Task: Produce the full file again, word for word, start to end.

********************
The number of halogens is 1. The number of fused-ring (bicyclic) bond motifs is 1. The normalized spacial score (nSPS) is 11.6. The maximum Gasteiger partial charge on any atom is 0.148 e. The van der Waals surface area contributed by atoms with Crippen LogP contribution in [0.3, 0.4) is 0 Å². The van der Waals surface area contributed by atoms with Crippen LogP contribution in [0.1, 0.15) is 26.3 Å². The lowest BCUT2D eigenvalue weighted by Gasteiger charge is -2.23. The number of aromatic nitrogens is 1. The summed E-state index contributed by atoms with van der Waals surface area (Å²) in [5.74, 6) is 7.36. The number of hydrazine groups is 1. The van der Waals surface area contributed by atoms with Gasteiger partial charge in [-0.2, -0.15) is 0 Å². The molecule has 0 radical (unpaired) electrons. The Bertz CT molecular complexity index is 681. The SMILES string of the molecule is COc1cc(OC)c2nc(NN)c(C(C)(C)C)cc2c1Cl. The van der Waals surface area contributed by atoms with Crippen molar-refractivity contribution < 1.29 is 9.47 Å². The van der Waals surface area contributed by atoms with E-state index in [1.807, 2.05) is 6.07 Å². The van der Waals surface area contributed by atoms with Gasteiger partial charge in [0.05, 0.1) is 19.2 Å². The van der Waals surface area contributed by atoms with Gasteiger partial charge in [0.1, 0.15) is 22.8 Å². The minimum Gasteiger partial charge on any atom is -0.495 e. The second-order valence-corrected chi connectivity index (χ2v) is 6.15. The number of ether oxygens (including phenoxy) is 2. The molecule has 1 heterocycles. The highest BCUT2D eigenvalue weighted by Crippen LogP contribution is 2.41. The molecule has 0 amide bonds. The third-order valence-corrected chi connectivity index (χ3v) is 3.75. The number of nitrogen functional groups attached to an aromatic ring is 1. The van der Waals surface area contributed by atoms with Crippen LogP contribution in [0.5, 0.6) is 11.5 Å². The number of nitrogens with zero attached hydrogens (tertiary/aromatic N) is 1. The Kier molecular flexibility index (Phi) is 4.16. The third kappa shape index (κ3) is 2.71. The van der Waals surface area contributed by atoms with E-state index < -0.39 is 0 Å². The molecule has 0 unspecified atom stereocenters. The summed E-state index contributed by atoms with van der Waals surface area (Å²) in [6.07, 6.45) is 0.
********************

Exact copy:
The number of halogens is 1. The number of fused-ring (bicyclic) bond motifs is 1. The normalized spacial score (nSPS) is 11.6. The maximum Gasteiger partial charge on any atom is 0.148 e. The van der Waals surface area contributed by atoms with Crippen LogP contribution in [0.3, 0.4) is 0 Å². The van der Waals surface area contributed by atoms with Crippen LogP contribution in [0.1, 0.15) is 26.3 Å². The lowest BCUT2D eigenvalue weighted by Gasteiger charge is -2.23. The number of aromatic nitrogens is 1. The summed E-state index contributed by atoms with van der Waals surface area (Å²) in [5.74, 6) is 7.36. The number of hydrazine groups is 1. The van der Waals surface area contributed by atoms with Gasteiger partial charge in [-0.2, -0.15) is 0 Å². The molecule has 0 radical (unpaired) electrons. The Bertz CT molecular complexity index is 681. The SMILES string of the molecule is COc1cc(OC)c2nc(NN)c(C(C)(C)C)cc2c1Cl. The van der Waals surface area contributed by atoms with Crippen molar-refractivity contribution < 1.29 is 9.47 Å². The van der Waals surface area contributed by atoms with E-state index in [1.807, 2.05) is 6.07 Å². The van der Waals surface area contributed by atoms with Gasteiger partial charge in [0.05, 0.1) is 19.2 Å². The van der Waals surface area contributed by atoms with Gasteiger partial charge in [0.1, 0.15) is 22.8 Å². The minimum Gasteiger partial charge on any atom is -0.495 e. The second-order valence-corrected chi connectivity index (χ2v) is 6.15. The number of ether oxygens (including phenoxy) is 2. The molecule has 1 heterocycles. The highest BCUT2D eigenvalue weighted by Crippen LogP contribution is 2.41. The molecule has 0 amide bonds. The third-order valence-corrected chi connectivity index (χ3v) is 3.75. The number of nitrogen functional groups attached to an aromatic ring is 1. The van der Waals surface area contributed by atoms with Crippen LogP contribution in [0.5, 0.6) is 11.5 Å². The number of nitrogens with zero attached hydrogens (tertiary/aromatic N) is 1. The Kier molecular flexibility index (Phi) is 4.16. The third kappa shape index (κ3) is 2.71. The van der Waals surface area contributed by atoms with E-state index < -0.39 is 0 Å². The molecule has 0 unspecified atom stereocenters. The summed E-state index contributed by atoms with van der Waals surface area (Å²) in [6.07, 6.45) is 0.